Friday, July 19, 2013

Uncovering Secrets in the Name of Research

By Susan

I graduated as a history major—and I remind myself of that every time I feel like I am spending more time on Book Research than I am on actual Book Writing. I'm truly an historian at heart. The research is half the fun. I've gone down the rabbit hole of the Internet and have traveled to hollers and hills just so I can write about them. A few years ago, I wrote here about firing a few guns for the first time, all in the name of Book Research.
My hometown, late 1940s
In truth, I am at the end of my revisions of this manuscript, and all the research I've needed to do has been done. I've spent a week in silence in a Trappist monastery. I've completed tours of the Kentucky Bourbon Trail. I've studied in the Kentucky Library, lost in the musty stacks for hours. I've read books on the history of Kentucky's covered bridges, I've walked the banks of the creeks and rivers that figure so prominently in my story. In fact, I'm giving this draft to my agent within a matter of weeks! Isn't my research complete?

Yet here I am, visiting Kentucky, and I couldn't help myself from digging a little deeper, which in this case, meant walking up and down my mother's street, asking questions.

Many of the people here have lived in these homes since the 1940s and 50s. Several are well into their 80s. One dear neighbor just celebrated her 95th birthday. What could I find out about 1950, I wondered, by asking the politicians, businessmen, and housewives of the day?

Quite a bit, I found out.

I spent a full day in interview mode, asking questions and teasing facts from the memories of the octogenarians on Sterling Avenue—those who remembered when Harry S Truman came through town on the train, or who could tell me about moonshiners and bootleggers (all hearsay, of course,) and whose memories spanned dirt roads and county lines and voting booths in country stores where the precinct man told you how to vote for a half pint of bootlegged liquor.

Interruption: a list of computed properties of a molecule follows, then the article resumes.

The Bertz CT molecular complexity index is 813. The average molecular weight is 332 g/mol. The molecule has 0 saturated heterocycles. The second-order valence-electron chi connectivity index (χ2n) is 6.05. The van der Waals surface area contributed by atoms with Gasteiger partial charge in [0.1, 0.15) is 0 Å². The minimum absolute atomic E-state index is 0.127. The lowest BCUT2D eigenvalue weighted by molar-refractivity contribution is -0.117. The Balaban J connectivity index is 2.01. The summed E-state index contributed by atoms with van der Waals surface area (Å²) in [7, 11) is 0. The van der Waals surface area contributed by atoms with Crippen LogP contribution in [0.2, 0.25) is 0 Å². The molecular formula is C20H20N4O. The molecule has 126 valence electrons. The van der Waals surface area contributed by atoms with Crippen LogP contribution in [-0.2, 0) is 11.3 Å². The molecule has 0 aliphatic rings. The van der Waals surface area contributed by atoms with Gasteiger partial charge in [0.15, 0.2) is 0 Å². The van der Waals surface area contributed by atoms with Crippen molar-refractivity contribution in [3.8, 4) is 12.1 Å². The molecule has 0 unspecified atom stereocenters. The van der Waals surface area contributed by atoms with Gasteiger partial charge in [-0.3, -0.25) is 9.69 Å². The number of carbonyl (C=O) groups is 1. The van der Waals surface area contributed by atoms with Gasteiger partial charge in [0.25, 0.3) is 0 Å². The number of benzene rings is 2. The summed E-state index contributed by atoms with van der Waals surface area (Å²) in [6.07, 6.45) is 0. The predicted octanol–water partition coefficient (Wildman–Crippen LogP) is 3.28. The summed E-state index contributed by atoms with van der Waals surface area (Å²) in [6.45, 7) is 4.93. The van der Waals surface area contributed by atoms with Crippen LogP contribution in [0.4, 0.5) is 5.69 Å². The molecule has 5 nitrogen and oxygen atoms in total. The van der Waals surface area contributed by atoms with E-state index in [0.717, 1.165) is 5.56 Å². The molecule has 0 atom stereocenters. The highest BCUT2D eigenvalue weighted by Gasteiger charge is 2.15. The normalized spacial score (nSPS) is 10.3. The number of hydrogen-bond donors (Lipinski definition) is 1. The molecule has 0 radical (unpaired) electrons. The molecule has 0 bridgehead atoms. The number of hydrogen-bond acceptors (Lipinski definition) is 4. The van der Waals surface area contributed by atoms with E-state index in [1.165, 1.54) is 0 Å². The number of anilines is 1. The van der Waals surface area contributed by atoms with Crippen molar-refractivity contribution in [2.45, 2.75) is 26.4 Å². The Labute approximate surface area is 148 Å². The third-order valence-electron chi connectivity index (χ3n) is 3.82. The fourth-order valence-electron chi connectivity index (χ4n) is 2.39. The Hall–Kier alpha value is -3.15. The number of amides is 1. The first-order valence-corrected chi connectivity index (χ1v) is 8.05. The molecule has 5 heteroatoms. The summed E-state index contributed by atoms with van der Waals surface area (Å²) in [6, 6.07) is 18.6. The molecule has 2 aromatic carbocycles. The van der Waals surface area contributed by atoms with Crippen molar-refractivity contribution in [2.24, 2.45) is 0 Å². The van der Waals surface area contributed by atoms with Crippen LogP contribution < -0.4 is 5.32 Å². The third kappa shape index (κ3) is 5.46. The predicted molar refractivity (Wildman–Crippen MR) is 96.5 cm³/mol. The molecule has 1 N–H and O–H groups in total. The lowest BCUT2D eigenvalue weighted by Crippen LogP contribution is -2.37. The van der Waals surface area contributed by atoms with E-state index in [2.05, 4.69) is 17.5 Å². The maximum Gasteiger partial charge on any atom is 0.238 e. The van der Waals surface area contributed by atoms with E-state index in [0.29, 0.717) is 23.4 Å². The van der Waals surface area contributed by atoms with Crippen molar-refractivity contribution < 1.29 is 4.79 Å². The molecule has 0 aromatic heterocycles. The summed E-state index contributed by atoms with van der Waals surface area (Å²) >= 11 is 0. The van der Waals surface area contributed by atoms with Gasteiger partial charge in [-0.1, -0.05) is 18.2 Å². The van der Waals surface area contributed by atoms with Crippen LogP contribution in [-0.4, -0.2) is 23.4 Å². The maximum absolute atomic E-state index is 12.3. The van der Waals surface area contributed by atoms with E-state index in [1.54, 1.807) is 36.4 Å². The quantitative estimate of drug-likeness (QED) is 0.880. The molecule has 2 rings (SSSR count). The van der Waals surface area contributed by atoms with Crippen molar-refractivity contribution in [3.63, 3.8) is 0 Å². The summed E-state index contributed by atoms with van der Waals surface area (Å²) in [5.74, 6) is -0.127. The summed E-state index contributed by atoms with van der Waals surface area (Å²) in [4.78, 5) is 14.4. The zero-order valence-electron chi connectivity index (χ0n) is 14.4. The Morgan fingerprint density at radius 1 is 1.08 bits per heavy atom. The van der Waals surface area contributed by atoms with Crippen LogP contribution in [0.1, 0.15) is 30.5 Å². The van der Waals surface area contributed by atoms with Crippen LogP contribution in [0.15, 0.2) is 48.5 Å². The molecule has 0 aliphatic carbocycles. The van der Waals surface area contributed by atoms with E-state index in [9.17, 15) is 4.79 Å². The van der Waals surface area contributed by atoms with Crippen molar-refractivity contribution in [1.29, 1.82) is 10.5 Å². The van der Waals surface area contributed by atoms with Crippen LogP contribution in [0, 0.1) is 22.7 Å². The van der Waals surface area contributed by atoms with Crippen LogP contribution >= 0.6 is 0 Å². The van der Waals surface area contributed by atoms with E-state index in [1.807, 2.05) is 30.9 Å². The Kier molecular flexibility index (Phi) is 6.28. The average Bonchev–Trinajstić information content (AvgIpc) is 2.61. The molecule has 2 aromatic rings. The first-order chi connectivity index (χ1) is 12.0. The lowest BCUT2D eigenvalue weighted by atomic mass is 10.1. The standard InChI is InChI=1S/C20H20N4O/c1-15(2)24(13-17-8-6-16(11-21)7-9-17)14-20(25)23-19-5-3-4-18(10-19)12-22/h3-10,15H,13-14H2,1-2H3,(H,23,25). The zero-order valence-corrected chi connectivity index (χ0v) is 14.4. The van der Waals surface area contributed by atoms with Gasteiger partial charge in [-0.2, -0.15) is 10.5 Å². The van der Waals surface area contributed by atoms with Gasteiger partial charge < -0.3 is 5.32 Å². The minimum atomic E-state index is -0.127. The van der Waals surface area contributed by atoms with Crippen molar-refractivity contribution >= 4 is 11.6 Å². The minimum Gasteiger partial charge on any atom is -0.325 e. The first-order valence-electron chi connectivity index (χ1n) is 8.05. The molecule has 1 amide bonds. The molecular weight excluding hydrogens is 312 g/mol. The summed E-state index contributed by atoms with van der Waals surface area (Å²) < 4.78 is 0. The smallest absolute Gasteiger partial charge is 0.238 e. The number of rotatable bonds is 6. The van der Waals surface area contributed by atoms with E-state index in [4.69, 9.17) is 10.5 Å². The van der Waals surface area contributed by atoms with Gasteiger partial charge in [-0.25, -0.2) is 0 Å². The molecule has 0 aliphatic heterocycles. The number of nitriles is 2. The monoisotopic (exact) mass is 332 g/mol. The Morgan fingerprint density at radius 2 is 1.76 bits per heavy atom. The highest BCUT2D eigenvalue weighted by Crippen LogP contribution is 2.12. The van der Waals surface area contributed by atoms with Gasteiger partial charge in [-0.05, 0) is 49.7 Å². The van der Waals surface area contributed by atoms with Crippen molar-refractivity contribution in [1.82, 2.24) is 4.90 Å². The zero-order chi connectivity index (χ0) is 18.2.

My hometown, today

I've spent the past twenty-four hours trying to assimilate all the information, thinking of ways to integrate small nuggets of fact into my novel. And then I realized that my research had been more than that.

Yes, the stories have helped me add a layer of detail to my novel that I wouldn't have had otherwise. But the experience of sitting with men who could tell me the secrets of the past without worry is something I'll never forget. It's not so much about fiction, and writing, or even about selling a novel. It's about living, and passing things down from one generation to the next. It's about asking questions and finding a wealth of information, right there in front of you, if you only think to ask.

I'd originally thought that no one would want to talk to me, or tell me anything interesting. Or perhaps they wouldn't even remember. Instead, I had a wonderful afternoon and left with far more than I ever expected, all because I asked questions. 


  1. Not only did you gain a lot, but I can only imagine how the people you interviewed felt--knowing that someone cared enough about their experiences to ask. What a gift you gave them! And I can see our kids, trapped behind iPhones and computers, not daring to look up from a screen and missing oh, so much!

  2. I've had so much fun this week. Tonight, after a neighborhood street party, I sat with the 95 year old neighbor and held her hand while we watched the moon rise over an arch of tree branches with my eleven-year-old daughter. We talked about my recently deceased grandmother. We talked about this street. We talked about the moon. It was lovely.


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